Floreal Palanca’s legacy is composed of handwritten and printed papers (some of them copies) instalments of  Historia de la Cruzada Española (History of the Spanish Crusade), a book that includes an assets payment to the 220 Brigada Mixta of October 1938, a list of the books found in the Vilavella trench, copies of Clavé war drawings, newspaper clippings about disappeared soldiers, faddish materials of that time, as well as materials related to Civil War like a metal container to keep powder and pieces of shrapnel.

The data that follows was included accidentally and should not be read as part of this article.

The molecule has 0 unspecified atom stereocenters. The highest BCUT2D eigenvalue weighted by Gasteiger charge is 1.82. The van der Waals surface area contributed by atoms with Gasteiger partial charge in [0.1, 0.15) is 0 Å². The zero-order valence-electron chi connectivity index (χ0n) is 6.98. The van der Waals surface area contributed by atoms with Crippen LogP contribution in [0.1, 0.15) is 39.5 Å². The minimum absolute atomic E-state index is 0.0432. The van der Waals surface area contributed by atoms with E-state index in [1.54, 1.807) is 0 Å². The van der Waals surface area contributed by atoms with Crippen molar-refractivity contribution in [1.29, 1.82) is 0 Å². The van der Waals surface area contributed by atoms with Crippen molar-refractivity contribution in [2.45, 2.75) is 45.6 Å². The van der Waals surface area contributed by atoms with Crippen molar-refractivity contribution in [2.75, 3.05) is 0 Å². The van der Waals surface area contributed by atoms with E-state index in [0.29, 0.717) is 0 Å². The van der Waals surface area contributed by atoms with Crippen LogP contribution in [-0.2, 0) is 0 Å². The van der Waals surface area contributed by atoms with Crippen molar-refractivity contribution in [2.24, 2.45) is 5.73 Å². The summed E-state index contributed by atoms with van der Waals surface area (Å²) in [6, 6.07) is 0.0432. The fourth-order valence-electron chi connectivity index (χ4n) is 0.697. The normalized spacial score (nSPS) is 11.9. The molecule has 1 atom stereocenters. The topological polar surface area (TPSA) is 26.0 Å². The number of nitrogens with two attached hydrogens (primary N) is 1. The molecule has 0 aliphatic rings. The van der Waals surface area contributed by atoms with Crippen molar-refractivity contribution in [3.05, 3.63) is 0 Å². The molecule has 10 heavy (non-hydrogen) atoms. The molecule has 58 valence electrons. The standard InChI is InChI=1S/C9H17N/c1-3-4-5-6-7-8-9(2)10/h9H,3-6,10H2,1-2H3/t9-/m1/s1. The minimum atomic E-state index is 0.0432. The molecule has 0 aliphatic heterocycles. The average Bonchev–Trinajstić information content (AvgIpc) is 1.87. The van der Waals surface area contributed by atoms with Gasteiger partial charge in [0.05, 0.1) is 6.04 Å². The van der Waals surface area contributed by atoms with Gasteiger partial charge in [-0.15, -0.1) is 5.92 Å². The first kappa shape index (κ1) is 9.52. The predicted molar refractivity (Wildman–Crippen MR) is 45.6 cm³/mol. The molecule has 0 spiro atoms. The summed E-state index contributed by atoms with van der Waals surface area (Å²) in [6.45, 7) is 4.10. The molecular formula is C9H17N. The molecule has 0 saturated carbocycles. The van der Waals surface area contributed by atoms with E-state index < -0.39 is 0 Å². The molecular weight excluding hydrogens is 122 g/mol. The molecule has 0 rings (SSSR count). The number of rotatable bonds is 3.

7. MuVIM’s collection

It is an alive collection, which is constantly receiving new material. Its main aim is to preserve the MuVIM’s memory, organizing the materials produced by the museum in order to make to make their access easier both to researchers and museum workers.

In this collection we can find all the printed material produced by the museum’s work, both exhibition catalogues and fleeting material (posters, brochures, event invitations, etc.). There are also included press releases and pictures of events and exhibitions organized by the MuVIM.

Regarding administrative papers, the MuVIM’s is an intermediate archive, awaiting to be transferred to the Diputació of Valencia General Archive where it will be definitely preserved.